Wednesday November 10, 2021
Boise, Idaho – The Mercatus Center at George Mason University recently released new regulatory data showing Idaho widened its gap as the least regulated state in the nation.
“In my first year as Governor, we surpassed South Dakota and achieved the title of least regulated state in the country. We cut or simplified 75-percent of regulations in a matter of months, transforming our administrative code. We’ve taken other steps since then to ensure Idaho regulations remain streamlined, user-friendly, and easy to understand,” Governor Brad Little said. “Here in Idaho, we are demonstrating that if you roll up your sleeves, stay focused on your goal, and work effectively with others, you can get things done. When we reduce regulatory friction, good jobs follow.”
The Mercatus data show Idaho held the line with 39,000 regulations in 2020, demonstrating the success of Governor Little’s rules moratorium over the past year. Governor Little expects cuts made this year, when finalized, will put Idaho at fewer than 35,000 regulations given the success of the first year of zero-based regulation.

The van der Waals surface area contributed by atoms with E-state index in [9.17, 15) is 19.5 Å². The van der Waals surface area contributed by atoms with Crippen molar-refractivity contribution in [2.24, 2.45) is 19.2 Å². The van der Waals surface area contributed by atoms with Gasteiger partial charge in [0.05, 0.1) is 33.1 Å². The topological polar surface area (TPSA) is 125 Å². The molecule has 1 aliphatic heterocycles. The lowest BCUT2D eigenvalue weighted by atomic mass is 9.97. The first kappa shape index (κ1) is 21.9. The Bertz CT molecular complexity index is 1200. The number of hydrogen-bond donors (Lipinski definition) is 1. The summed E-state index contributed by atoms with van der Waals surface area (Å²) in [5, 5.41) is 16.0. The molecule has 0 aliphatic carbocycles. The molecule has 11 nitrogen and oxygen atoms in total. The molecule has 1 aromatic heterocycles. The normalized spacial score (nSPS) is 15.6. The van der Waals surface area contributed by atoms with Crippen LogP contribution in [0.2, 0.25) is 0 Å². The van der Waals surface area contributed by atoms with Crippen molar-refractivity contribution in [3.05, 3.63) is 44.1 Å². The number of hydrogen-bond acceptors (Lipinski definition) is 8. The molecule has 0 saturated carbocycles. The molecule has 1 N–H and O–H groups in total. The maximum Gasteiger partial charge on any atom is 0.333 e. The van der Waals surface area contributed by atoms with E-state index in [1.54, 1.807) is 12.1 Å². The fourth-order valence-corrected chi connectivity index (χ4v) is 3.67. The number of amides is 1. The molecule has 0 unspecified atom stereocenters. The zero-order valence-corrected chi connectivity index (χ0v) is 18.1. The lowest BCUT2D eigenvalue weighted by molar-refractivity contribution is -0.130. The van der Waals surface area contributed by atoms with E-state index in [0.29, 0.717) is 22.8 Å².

Meanwhile, in the same time period, the Democrat-led neighbor states of Oregon and Washington increased their regulatory burden; Oregon went from 200,000 regulations to 205,000 regulations, and Washington increased from 197,000 restrictions to 200,000 restrictions.
Cutting red tape has been a key achievement and unrelenting focus of Governor Little’s since he took office close to three years ago. Within his first few weeks in office, he issued two executive orders aimed at scaling back regulations – the Red Tape Reduction Act and Licensing Freedom Act of 2019. In addition, Governor Little’s Zero-Based Regulation executive order last year forces a routine review of rule chapters annually. Finally, Governor Little signed an executive order last year shrinking the size of state government by consolidating 11 separate agencies in the new Division of Occupational and Professional Licenses, a move that has led to efficiencies and resulted in better service at a lower cost for Idahoans.
The Mercatus data is publicly available at this link: https://www.quantgov.org/regcensus-explorer
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